Sports gaming is coming whether we like it or not and lotteries will either suffer from this expansion or capitalize on its popularity.
And yet, it’s a natural instinct to be skeptical about the idea of adding competition to an already saturated gaming market. Aren’t we just contributing to breaking what isn’t broken? Sure it could grow the pie, but there’s also the risk it could cannibalize existing revenue and take away from bellwether products like Powerball, Mega Millions and the ever-changing portfolio of scratch off tickets lotteries offer every year.
Why should lotteries engage in sports gaming? Because lotteries are perfectly positioned to do it better than the competition and our participation allows for a bulk of the profits to go to the good causes our industry supports.
The recently established West Virginia model is the most obvious and straightforward one. Bring the regulation of sports betting under the purview of the lottery and allow the inevitable revenue to be realized on the lottery’s balance sheet. This will help expand the reach of the lottery and allow for it to further satisfy its mission to support education, senior citizens and tourism in The Mountain State. This is an extremely logical approach and one I hope spreads across the country.
But as long as we keep our eyes open and focused on what can be and not just what is, that’s only one piece of the sports gaming puzzle. Imagine a world where sports gaming is not just a game of skill, where the other half of the marketplace – our half of the marketplace – gets a chance to play games based on live sporting events through an interactive lottery product.
There will be those reading this piece that will immediately scoff at this notion. After all, sports betting has always been a game of skill and lotteries are chance-driven enterprises. But why hold onto that notion? What evidence, aside from “it’s always been done that way,” do you see that precludes games of chance on live sports? There’s nothing about the psychology of a game-of-chance player that fundamentally keeps them from being sports fans. If that were the case, we wouldn’t offer scratch off tickets themed with local sports teams or conduct giveaways and lottery sponsorships at live sporting events. Sports gaming has been known solely as a game of skill because that’s the only way it’s ever been offered.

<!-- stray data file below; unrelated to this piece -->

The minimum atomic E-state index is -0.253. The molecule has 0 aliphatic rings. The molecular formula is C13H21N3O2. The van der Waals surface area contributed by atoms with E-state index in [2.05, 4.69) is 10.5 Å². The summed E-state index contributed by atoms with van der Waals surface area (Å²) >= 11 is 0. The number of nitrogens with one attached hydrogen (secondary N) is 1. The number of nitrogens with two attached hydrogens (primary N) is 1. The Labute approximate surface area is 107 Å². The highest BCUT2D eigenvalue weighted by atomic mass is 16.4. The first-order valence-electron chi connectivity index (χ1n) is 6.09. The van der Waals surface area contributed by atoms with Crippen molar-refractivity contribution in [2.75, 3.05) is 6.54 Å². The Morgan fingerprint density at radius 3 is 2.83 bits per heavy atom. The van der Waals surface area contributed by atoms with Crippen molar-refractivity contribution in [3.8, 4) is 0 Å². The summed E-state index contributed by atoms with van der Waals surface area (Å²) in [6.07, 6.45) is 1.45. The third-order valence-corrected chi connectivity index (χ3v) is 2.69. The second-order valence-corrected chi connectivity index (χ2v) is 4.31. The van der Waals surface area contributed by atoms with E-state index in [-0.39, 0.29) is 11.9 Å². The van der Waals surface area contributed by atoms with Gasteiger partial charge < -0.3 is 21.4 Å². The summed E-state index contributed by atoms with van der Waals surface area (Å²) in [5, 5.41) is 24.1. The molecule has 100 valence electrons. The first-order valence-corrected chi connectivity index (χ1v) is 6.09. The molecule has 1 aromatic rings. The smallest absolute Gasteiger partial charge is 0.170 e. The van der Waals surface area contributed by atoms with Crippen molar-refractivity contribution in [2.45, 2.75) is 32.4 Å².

There is a game in the marketplace that our company has developed, a game of chance based on live horse racing. But while we’ve begun to earn real traction within the lottery industry, that’s just one example of what’s possible and it’s only the beginning for the live sports category in lottery. That’s really what we’re building at EquiLottery Headquarters, a new and interactive category of draw games based on live sports. And one that overcomes the concern about profitability inherent in the current sports gaming model that lottery industry leaders like Mark Hichar, a partner at Hinckley Allen, and the Maryland Lottery’s Gordon Medenica adeptly addressed at the PGRI conference in Miami. Sports gaming as a lottery game works within an existing tax structure and licensing model that keeps the revenue sharing from being oppressive to the entity attempting to create profitability.
How do you plan for a product category that is only in its infancy? Lay the legislative groundwork now. As your state starts to redefine its sports gaming statutes, be sure to carve out the express ability to offer sports gaming based on chance through the lottery. This is a strategy we recommend whether your statutes are currently silent on the issue or have a strict ban on combining lottery and live sports. When major legislation like sports betting passes, it’s likely to be opened up once in a generation. Take advantage of the moment and leverage the momentum to ensure lottery has a future in live sports lottery gaming.
As the only company expressly in this space, we want to help lead the way. When developing your live sports lottery strategy, please feel free to reach out and see how we can assist. We are happy to share our thinking on how this category should develop, consult on the development of player research or even testify in front of legislative committees on behalf of proposed legislation. I’ll also be pontificating on this subject over the summer as an invited speaker at gaming conferences such as GiGse in Miami and the East Coast Gaming Congress in Atlantic City.
This is an exciting time to be in the gaming industry. But we must fully recognize what’s possible now so that we aren’t left conducting business as usual while the rest of the gaming industry embraces new forms of wagering. That kind of thinking will grow the pie of our competitors to the detriment of the lottery industry and the good causes we represent. And that’s not a chance worth taking.